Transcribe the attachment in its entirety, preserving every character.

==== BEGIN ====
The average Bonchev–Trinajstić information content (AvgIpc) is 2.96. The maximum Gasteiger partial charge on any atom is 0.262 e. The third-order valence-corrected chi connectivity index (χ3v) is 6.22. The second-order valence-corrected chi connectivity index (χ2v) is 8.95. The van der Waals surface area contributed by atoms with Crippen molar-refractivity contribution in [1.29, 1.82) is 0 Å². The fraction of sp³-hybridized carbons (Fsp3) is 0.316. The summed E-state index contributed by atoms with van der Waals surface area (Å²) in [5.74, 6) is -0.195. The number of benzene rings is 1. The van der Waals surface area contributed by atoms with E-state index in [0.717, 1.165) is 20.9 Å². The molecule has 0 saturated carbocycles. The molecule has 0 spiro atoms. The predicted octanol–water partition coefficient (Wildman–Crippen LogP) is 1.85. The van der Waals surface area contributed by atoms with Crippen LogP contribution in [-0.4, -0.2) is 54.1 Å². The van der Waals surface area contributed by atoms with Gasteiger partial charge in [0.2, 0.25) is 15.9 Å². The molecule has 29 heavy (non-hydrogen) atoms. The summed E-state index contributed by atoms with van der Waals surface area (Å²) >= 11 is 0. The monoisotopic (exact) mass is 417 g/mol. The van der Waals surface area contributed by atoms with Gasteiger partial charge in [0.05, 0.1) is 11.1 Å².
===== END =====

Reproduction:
The average Bonchev–Trinajstić information content (AvgIpc) is 2.96. The maximum Gasteiger partial charge on any atom is 0.262 e. The third-order valence-corrected chi connectivity index (χ3v) is 6.22. The second-order valence-corrected chi connectivity index (χ2v) is 8.95. The van der Waals surface area contributed by atoms with Crippen molar-refractivity contribution in [1.29, 1.82) is 0 Å². The fraction of sp³-hybridized carbons (Fsp3) is 0.316. The summed E-state index contributed by atoms with van der Waals surface area (Å²) in [5.74, 6) is -0.195. The number of benzene rings is 1. The van der Waals surface area contributed by atoms with E-state index in [0.717, 1.165) is 20.9 Å². The molecule has 0 saturated carbocycles. The molecule has 0 spiro atoms. The predicted octanol–water partition coefficient (Wildman–Crippen LogP) is 1.85. The van der Waals surface area contributed by atoms with Crippen LogP contribution in [-0.4, -0.2) is 54.1 Å². The van der Waals surface area contributed by atoms with Gasteiger partial charge in [0.2, 0.25) is 15.9 Å². The molecule has 29 heavy (non-hydrogen) atoms. The summed E-state index contributed by atoms with van der Waals surface area (Å²) >= 11 is 0. The monoisotopic (exact) mass is 417 g/mol. The van der Waals surface area contributed by atoms with Gasteiger partial charge in [0.05, 0.1) is 11.1 Å².